July 29, 2020 456 PM
TRI-COUNTY — The ninth annual Viva Big Bend festival kicked off this weekend, with a mix of familiar music acts (Graham Wilkinson, Anthony Ray Wright and Chubby Knuckle Choir, for example) and the new addition of archival footage. But with the entire festival streamed online due to the coronavirus pandemic, founder/producer Stewart Ramser wasn’t sure if he should count this year as an actual festival.
To figure it out, he posed the question to attendees on social media. The answers, he said, were overwhelmingly positive.
“Unanimously, every single person was like, ‘This year counts,’” Ramser said. They told him that “we’re not there, but we’re watching it and having a festival.” And with that feedback in mind, Ramser decided that next year’s festival — currently scheduled to run from July 29 through August 1, 2021 — will officially be the 10th.
Ramser acknowledges that some aspects of Viva just weren’t the same this year. “I love the energy you get from having a full band,” he said — adding that with coronavirus restrictions still in place, “a lot of our artists right now are just playing solo.”
“It sounds great, but it’s different than if you’re in a live show and you’ve got the energy of the crowd feeding the band,” he said. “There’s just a buzz around it. That piece isn’t the same online.”
Still, for a festival that’s normally held at venues across the tri-county and this year was held at exactly zero, going virtual did have some perks. For one thing, Ramser — who in a normal year might be running around and figuring out logistics during Viva — got some time to sit back and enjoy the show himself.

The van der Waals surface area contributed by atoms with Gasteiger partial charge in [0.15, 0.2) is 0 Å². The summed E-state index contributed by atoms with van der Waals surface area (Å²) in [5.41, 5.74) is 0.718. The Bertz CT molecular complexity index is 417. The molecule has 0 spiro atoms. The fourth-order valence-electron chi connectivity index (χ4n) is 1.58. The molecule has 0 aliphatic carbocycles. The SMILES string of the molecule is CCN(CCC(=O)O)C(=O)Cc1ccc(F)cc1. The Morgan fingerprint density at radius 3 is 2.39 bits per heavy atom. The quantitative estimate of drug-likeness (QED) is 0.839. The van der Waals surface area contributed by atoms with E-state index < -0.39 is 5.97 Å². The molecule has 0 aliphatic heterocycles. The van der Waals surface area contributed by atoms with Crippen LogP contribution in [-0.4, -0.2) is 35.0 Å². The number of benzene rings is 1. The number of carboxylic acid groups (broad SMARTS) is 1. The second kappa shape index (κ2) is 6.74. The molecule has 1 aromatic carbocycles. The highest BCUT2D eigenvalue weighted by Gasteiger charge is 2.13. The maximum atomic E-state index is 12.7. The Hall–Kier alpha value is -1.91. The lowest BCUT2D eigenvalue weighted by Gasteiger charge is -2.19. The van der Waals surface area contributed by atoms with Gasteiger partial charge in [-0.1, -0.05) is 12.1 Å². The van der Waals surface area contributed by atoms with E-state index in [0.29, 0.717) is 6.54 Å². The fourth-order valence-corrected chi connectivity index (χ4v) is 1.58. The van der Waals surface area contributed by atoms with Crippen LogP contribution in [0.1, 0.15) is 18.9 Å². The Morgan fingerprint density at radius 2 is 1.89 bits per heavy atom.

And just as the organizer had hoped, holding a virtual Big Bend festival allowed people to attend no matter where they’re physically located. Attendees tuned into the livestreamed festival from at least as far away as Alaska.
In total, Ramser says, Viva’s three days of streams racked up 21,000 views. (By press time, the number had risen to at least 22,000, with the full show still available on the Viva Big Bend Facebook page.) Still, he stressed that number isn’t exactly analogous to ticket-counts.
“That doesn’t necessarily translate to people,” he said. “A person watching for the whole time would count as several different views.” By comparison, Viva Big Bend normally has a total attendance around 10,000 over the course of four days.
Instead of tickets, Viva this year took donations through Venmo and PayPal. In an interview Tuesday, Ramser said he hadn’t finished compiling numbers but estimated that donations were in the range of “several thousand.”
Those funds will be split three ways between the festival organizers, the bands and nonprofits like the West Texas Food Bank and Grand Companions. Not bad figures for a festival that normally sells tickets for around $45 to $60.
As coronavirus case counts started climbing across the state this year, planning for the festival proved complicated for Ramser and others. As recently as June, he told Marfa City Council that he was still hoping for an in-person celebration.
That same month, Governor Greg Abbott ordered the closure of bars — where Viva might have normally held a festival — and Ramser grew increasingly skeptical of holding an in-person event.
“If things were to go south and they were to start closing things back up, that’s a different story,” he previously told The Big Bend Sentinel. “It’s not a situation where we’re going forward regardless.” Viva started scaling back, landing on the current virtual format a few weeks ago.